On 07/19/2018 04:47 PM, Victor Stinner wrote:
or: Replace Dictatorship with Democracy.
== Introduction: unjustified fears? ==
I see that many people are eager to replace the old governance based on a single BDFL with a new governance with a new BD(FL) and/or a council. My problem is that I don't see any clear definition of the roles of these BD(FL) and/or council: what they are expected to do, what they cannot do, etc.
I imagine that will be made clear in that proposed PEP.
It seems that the main question for a new governance is how to take a decision on PEPs (accept or reject them with some variants like Deferred). I read that core developers are unable to make a decision themselves (fail to reach a consensus) and that letting core developers decide would make Python "inconsistent" (as if only a single BDFL is able to keep Python consistent). I also read that the BDFL is required to make unpopular decisions to enhance Python.
This is, unfortunately, true -- with 100+ core-devs (give or take a few) that's basically 100+ different visions of Python, and on any particular issue the majority will be made up of different core-devs, therefore different visions will be approving/rejecting the PEPs, and internal consistency becomes impossible.
Can someone please explain me the rationale behind these fears? Do you have examples? Maybe examples outside Python?
Examples inside Python are good enough:
PEP 435 (Enum) [accepted] lots of minor decisions from BDFL about this or that choice, and still there were about 1,000 emails over several threads
PEP 461 (%-formatting for bytes and byte arrays) [accepted] IIRC there was lots of push-back on adding this to bytes and byte arrays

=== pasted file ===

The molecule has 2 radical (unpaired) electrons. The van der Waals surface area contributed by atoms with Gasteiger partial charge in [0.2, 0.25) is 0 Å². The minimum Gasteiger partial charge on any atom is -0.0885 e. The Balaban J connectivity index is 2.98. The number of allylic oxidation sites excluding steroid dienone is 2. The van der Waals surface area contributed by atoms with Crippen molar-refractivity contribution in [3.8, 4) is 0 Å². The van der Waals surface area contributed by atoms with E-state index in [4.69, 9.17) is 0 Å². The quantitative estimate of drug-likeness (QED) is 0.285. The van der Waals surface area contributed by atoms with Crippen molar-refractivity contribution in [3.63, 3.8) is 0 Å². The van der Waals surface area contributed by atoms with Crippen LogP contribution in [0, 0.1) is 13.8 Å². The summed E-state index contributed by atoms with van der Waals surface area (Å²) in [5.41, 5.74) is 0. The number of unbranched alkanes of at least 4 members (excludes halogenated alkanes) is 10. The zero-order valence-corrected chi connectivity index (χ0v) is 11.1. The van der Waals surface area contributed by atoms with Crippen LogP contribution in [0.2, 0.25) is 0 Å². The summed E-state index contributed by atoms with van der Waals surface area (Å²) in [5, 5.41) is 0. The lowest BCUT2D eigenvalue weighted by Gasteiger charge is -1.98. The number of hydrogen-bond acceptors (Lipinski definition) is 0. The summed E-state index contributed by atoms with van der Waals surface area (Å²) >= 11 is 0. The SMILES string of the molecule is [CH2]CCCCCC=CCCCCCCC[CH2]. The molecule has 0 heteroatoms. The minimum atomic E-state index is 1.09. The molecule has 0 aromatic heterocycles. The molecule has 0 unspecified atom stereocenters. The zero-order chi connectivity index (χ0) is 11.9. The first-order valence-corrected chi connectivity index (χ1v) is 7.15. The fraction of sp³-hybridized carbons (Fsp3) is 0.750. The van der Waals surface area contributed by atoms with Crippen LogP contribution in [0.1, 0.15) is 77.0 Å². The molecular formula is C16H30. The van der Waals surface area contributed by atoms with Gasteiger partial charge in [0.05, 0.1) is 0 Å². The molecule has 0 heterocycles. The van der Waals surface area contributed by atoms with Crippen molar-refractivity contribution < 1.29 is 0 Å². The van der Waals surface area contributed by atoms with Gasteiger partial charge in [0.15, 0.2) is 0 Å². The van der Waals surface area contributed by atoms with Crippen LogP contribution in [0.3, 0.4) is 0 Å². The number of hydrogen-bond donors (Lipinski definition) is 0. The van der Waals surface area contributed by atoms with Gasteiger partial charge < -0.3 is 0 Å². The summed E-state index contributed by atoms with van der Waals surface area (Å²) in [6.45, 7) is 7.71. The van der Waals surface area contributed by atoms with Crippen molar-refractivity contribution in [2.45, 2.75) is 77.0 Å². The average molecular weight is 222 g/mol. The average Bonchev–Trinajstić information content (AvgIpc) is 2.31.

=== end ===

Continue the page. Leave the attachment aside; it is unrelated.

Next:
PEP 463 (exception-catching expressions) [rejected] lots of discussion here, not sure if it would have been accepted by majority vote
PEP 572 (assignment expressions) [accepted] 'nough said
In my experience, a consensus has been reached in less than one month on most PEPs without the help of the BDFL. There were a few controversal PEPs. The most controversial PEP is obviously the latest accepted PEP, the PEP 572 (assignment expressions). OK. But do you have other examples?
I propose to trust core developers judgment and let them all decide if a PEP should be accepted (or rejected). Common PEPs would require "50%+1" majority (1/2), sensitive PEPs (ex: modify the Python language) would require 66%+1 majority (2/3).
Known experts will help to lead the discussion and to refine the PEP. Core developers will decide when they consider that a PEP is mature enough for a vote.
My first issue with this model is, as discussed above, a lack of a consistent vision. A BDFL is not just there to say, "this PEP is accepted," but also to say, "change this one piece here, remove that piece there, add this" -- definitely not something easily done by 100+ voters.
My second issue is qualifications: there are plenty of PEPs that I either have no interest in or whose field I have no experience with, and my voting on those PEPs would be nonsensical; when that happens to a BDFL s/he appoints a BDFOP.
My third issue is, quite simply, time. Working on patches takes time; reviewing PRs takes time; and being a good voting citizen takes lots and lots of time -- and we're all volunteers. Time is at a premium.